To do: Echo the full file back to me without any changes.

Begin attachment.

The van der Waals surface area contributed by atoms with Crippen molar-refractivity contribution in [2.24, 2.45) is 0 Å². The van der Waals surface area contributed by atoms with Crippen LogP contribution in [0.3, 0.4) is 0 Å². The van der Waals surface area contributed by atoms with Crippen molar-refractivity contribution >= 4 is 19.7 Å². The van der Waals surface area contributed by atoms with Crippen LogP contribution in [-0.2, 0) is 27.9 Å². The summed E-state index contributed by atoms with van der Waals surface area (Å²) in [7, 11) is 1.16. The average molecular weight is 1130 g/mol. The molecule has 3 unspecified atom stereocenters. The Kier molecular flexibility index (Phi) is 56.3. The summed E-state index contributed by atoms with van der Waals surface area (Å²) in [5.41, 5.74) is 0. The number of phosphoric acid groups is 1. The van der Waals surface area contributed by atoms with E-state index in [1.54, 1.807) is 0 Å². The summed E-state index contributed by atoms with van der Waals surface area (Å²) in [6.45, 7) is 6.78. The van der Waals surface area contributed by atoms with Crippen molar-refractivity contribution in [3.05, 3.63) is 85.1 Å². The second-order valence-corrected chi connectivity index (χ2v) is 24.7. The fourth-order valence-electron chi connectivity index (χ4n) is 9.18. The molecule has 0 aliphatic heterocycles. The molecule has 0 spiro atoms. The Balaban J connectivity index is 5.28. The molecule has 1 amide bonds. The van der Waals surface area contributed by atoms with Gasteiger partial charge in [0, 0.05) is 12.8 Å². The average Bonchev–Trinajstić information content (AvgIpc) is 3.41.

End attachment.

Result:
The van der Waals surface area contributed by atoms with Crippen molar-refractivity contribution in [2.24, 2.45) is 0 Å². The van der Waals surface area contributed by atoms with Crippen LogP contribution in [0.3, 0.4) is 0 Å². The van der Waals surface area contributed by atoms with Crippen molar-refractivity contribution >= 4 is 19.7 Å². The van der Waals surface area contributed by atoms with Crippen LogP contribution in [-0.2, 0) is 27.9 Å². The summed E-state index contributed by atoms with van der Waals surface area (Å²) in [7, 11) is 1.16. The average molecular weight is 1130 g/mol. The molecule has 3 unspecified atom stereocenters. The Kier molecular flexibility index (Phi) is 56.3. The summed E-state index contributed by atoms with van der Waals surface area (Å²) in [5.41, 5.74) is 0. The number of phosphoric acid groups is 1. The van der Waals surface area contributed by atoms with E-state index in [1.54, 1.807) is 0 Å². The summed E-state index contributed by atoms with van der Waals surface area (Å²) in [6.45, 7) is 6.78. The van der Waals surface area contributed by atoms with Crippen molar-refractivity contribution in [3.05, 3.63) is 85.1 Å². The second-order valence-corrected chi connectivity index (χ2v) is 24.7. The fourth-order valence-electron chi connectivity index (χ4n) is 9.18. The molecule has 0 aliphatic heterocycles. The molecule has 0 spiro atoms. The Balaban J connectivity index is 5.28. The molecule has 1 amide bonds. The van der Waals surface area contributed by atoms with Gasteiger partial charge in [0, 0.05) is 12.8 Å². The average Bonchev–Trinajstić information content (AvgIpc) is 3.41.